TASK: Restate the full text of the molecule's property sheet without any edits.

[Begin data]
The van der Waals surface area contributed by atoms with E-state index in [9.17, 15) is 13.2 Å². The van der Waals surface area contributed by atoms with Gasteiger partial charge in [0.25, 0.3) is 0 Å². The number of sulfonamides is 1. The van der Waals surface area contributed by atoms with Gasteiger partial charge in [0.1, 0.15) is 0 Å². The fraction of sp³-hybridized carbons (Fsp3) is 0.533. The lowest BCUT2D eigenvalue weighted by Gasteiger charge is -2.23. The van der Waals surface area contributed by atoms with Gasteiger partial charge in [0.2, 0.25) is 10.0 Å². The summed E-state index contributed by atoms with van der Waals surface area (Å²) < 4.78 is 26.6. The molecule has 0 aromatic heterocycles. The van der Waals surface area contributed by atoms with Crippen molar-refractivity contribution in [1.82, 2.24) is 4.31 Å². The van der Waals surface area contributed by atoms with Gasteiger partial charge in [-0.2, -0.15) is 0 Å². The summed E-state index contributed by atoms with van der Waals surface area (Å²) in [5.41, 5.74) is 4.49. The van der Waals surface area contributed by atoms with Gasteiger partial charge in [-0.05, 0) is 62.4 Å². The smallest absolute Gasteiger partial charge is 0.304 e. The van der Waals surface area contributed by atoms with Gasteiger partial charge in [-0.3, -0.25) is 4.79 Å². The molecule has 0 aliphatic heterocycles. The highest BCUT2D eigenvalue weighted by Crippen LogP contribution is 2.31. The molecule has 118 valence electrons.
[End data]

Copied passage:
The van der Waals surface area contributed by atoms with E-state index in [9.17, 15) is 13.2 Å². The van der Waals surface area contributed by atoms with Gasteiger partial charge in [0.25, 0.3) is 0 Å². The number of sulfonamides is 1. The van der Waals surface area contributed by atoms with Gasteiger partial charge in [0.1, 0.15) is 0 Å². The fraction of sp³-hybridized carbons (Fsp3) is 0.533. The lowest BCUT2D eigenvalue weighted by Gasteiger charge is -2.23. The van der Waals surface area contributed by atoms with Gasteiger partial charge in [0.2, 0.25) is 10.0 Å². The summed E-state index contributed by atoms with van der Waals surface area (Å²) < 4.78 is 26.6. The molecule has 0 aromatic heterocycles. The van der Waals surface area contributed by atoms with Crippen molar-refractivity contribution in [1.82, 2.24) is 4.31 Å². The van der Waals surface area contributed by atoms with Gasteiger partial charge in [-0.2, -0.15) is 0 Å². The summed E-state index contributed by atoms with van der Waals surface area (Å²) in [5.41, 5.74) is 4.49. The van der Waals surface area contributed by atoms with Gasteiger partial charge in [-0.05, 0) is 62.4 Å². The smallest absolute Gasteiger partial charge is 0.304 e. The van der Waals surface area contributed by atoms with Gasteiger partial charge in [-0.3, -0.25) is 4.79 Å². The molecule has 0 aliphatic heterocycles. The highest BCUT2D eigenvalue weighted by Crippen LogP contribution is 2.31. The molecule has 118 valence electrons.